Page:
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The black finish on the slide on my Hi Power "Practical" seems very heavy.....it was made in 1994 and has held up to lots of shooting.

I prefer rust bluing but it's easily scratched and flash rusted.....stainless is probably best but I haven't tried any Cerokoats.
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Old April 2, 2018, 07:49 AM   #9
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I have a Ruger Blackhawk three screw in 44 Mag . Two years ago I had it Coated with Duracoat in a shop that does a lot of firearm coating . I went with a gloss black as the firearm was going to be my every day shooter . The finish lasted six months and looked very bad so I had a local shop redo it . That has been a year and a half ago it still looks good . This old Ruger has shot a lot of lead and only the front and side of the cylinder shows loss of coating . I clean the Ruger once a week in the summer and use brake cleaner . This Handgun is just a tool but still looks good .
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Old April 15, 2018, 07:45 AM   #10
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I have a Ruger Blackhawk three screw in 44 Mag . Two years ago I had it Coated with Duracoat in a shop that does a lot of firearm coating . I went with a gloss black as the firearm was going to be my every day shooter . The finish lasted six months and looked very bad so I had a local shop redo it . That has been a year and a half ago it still looks good . This old Ruger has shot a lot of lead and only the front and side of the cylinder shows loss of coating . I clean the Ruger once a week in the summer and use brake cleaner . This Handgun is just a tool but still looks good .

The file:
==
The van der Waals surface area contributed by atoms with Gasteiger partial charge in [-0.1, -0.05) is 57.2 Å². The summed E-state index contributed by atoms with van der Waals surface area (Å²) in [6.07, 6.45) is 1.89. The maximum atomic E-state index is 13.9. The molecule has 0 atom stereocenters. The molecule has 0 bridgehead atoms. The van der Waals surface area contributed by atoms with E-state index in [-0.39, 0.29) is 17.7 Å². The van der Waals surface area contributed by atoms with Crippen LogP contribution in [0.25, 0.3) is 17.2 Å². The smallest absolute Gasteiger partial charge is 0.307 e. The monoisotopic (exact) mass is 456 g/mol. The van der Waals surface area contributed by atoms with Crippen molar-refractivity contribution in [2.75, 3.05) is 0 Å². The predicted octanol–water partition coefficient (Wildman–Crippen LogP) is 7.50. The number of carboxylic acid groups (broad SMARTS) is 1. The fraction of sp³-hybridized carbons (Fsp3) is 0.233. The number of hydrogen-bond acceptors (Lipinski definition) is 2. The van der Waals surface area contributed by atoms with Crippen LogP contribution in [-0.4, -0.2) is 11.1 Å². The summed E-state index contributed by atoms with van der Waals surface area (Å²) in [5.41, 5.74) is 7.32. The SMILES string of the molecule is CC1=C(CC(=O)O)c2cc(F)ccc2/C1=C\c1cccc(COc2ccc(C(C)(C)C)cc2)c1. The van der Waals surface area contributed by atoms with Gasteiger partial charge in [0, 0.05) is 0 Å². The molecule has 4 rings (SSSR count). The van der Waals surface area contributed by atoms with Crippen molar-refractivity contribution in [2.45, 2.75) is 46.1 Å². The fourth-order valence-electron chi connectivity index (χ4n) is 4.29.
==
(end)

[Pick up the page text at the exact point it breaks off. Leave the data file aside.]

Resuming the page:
I always clean with original Liquid Wrench.
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Old April 16, 2018, 04:32 PM   #11
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How long it will last seems to depend mostly on prep.
Exactly this. Duracoat is a great firearm finish and will last a long time, but depends on who did it and how well they prepped the surface. If the guy had it professionally Duracoated, then it should last you a good while. But if he did it himself in the garage, you don't know how well he prepped the surface. The reason why professionally done vs done in the garage is better is because they prep the surface (usually) with a bead blaster and giant solvent baths for best surface prep work. Not many people have those in their garage.

I'm not saying all Duracoat work done from garages are bad, it's just a gamble. I personally Duracoat a lot of my own guns. Pain in the butt, but I sand everything down by hand since I do not have a bead blaster. Some of my guns I Duracoated a few years ago have minor wear and tear, which doesn't bother me personally.

All that being said, if you plan on refinishing that Browning again, go with Cerakote. Probably the best firearm finish there is out there.
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Old April 16, 2018, 04:39 PM   #12
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I'm just trying to picture a Duracoated Browning O/U......................